Tension was in the air in Madera in 1947. The long-standing exclusion of African-Americans from the City’s swimming pool was being challenged, and the integration attempts weren’t set well with some of the town’s power brokers, especially the publisher of the Madera Tribune.
Howard Clark, whose father had founded the paper in 1892, took umbrage at what he was calling outside interference that sought to upset the “natural tendency toward segregation” of the races, especially at Madera’s swimming pool.
Madera’s long, hot summer of 1947 began on June 3 when two “colored” campfire girls sought entrance to the pool. After being initially denied, they were later granted admission but not allowed to swim because they had no swim caps.
A few days later, a group of African-American high school students was excluded from the pool during their physical education class. The result was the discontinuance of the school’s swimming program.
Then on June 19, four black youths were refused permission to use the pool.
Four days later, violence struck when a group of black youths, accompanied by several white supporters sought to use the pool. This appeared to be too much for the pool manager who addressed those in the pool and characterized the white persons who accompanied the youths as communists. Several threats ensued, and one of the white adults with the youths was struck several times. This brought the American Civil Liberty Union into the struggle.
The ACLU protested to Attorney General Tom Clark that public officials of Madera were both “encouraging mob violence and promoting race riots in an attempt to exclude Negroes from the municipal swimming pool there.”
On July 23, the ACLU petitioned the Madera City Council to rectify the situation. In a letter to the Council, Ernest Besig, director of the ACLU of Northern California, insisted, “We want to put your Council on notice that (recent actions at the pool) is discrimination against persons because of their race. As matters stand today, we feel a serious area of tension has been created which could develop into racial strife that might get beyond the local authorities’ control.
City councilmen refused any public comment on the issue. This brought Howard Clark into the battle.
On July 27, in a revealing editorial, the Tribune publisher wrote, “The American Civil Liberties Union is the right hand of the Communists.”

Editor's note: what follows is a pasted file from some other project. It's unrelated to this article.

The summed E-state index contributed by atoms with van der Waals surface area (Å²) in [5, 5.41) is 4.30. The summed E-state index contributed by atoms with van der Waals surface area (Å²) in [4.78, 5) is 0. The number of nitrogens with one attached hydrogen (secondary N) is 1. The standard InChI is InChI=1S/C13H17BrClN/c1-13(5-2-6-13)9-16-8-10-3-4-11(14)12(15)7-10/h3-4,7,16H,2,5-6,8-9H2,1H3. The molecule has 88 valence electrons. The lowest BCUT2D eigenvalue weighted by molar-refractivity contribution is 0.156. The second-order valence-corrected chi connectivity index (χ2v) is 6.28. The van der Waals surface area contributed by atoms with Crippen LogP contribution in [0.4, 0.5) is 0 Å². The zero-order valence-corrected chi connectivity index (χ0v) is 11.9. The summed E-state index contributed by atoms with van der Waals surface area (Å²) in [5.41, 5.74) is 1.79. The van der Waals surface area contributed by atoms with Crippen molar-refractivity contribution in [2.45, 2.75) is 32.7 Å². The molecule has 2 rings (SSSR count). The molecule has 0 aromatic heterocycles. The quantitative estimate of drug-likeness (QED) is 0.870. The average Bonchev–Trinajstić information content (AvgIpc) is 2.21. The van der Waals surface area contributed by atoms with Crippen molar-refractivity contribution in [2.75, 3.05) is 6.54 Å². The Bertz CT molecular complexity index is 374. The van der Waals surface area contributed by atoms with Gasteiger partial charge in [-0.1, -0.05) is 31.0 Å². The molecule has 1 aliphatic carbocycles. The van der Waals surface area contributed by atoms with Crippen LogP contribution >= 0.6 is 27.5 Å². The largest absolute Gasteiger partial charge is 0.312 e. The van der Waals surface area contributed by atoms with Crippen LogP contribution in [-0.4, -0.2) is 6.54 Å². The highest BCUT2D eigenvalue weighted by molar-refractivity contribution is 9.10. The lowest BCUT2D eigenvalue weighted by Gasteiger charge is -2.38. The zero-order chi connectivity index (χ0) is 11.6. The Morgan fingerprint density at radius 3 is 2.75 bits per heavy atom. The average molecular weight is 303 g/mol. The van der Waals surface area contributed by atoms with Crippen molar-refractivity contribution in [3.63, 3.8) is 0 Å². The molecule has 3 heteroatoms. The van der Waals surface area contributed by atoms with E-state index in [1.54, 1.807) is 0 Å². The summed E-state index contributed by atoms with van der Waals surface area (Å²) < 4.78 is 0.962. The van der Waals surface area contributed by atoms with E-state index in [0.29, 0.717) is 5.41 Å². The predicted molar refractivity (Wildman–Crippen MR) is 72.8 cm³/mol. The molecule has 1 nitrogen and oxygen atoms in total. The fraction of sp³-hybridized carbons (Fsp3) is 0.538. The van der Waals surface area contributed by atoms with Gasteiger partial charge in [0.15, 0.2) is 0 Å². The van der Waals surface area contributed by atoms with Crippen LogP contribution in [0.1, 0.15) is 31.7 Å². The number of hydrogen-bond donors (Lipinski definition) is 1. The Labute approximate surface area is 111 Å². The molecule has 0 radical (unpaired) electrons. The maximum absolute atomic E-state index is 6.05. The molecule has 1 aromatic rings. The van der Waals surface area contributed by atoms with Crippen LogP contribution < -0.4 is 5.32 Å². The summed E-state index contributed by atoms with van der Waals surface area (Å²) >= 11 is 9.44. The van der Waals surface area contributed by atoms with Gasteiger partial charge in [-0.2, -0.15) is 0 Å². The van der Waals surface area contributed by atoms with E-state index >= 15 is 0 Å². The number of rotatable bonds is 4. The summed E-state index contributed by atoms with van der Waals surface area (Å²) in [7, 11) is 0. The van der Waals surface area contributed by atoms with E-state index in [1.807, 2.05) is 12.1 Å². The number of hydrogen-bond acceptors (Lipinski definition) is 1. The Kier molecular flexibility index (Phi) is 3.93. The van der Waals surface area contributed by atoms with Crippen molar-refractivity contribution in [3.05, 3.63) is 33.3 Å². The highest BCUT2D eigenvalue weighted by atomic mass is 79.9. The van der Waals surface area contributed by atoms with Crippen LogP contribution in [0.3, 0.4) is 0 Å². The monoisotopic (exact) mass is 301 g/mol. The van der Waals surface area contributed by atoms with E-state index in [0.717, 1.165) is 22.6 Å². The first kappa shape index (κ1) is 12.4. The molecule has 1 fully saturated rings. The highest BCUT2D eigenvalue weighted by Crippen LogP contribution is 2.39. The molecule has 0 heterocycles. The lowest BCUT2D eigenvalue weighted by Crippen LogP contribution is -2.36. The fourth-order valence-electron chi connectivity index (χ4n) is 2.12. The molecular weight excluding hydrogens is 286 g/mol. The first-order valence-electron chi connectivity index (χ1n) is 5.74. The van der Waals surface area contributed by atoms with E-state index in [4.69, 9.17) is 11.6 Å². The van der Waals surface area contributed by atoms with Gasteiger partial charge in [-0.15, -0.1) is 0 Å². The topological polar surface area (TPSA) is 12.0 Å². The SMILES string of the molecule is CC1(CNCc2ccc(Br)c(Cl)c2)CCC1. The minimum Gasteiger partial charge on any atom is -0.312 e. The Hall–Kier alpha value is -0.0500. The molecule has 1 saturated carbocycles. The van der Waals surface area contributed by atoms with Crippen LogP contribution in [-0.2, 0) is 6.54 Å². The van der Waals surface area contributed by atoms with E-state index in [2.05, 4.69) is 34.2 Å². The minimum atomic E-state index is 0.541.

“First reports of the incidents,” Clark wrote, “indicate the ACLU (has) a rather fantastic view of the affair. Over-enthusiastic Whites, with leanings that are more commonly known as ‘Red’, were responsible for the affair.
“Though there are a few who are overbearing and antagonistic, the great majority of the Negro population of Madera is composed of a peaceful, respectful group that realizes there can be no commingling where the great melting pot cannot fuse two races.
“This majority group has no more desire to intermingle with the whites than the whites with the dark. There is nothing in the mode of life that is common to both. Their natural tendency is towards segregation. It is planned that eventually, they will have their swimming pool and playgrounds, something that is of major importance, though it may not have received the official attention that it should have had.
“Not only has the larger group sought to isolate itself, but it has sought to restrain the minority group, which would cause trouble by its actions. That some whites should attempt to break down the line that nature defined and stir these people to do that which is against the natural inclination, the censure should not be for this group but for the whites.”
Although Madera’s pool soon opened its gates to all of the city’s residents with no respect for race, the strife of 1947 had an unusual ending. By August, African-Americans were making abundant use of the pool; they had it all to themselves. For a while, whites found some other place to swim.
Originally published in the Madera Tribune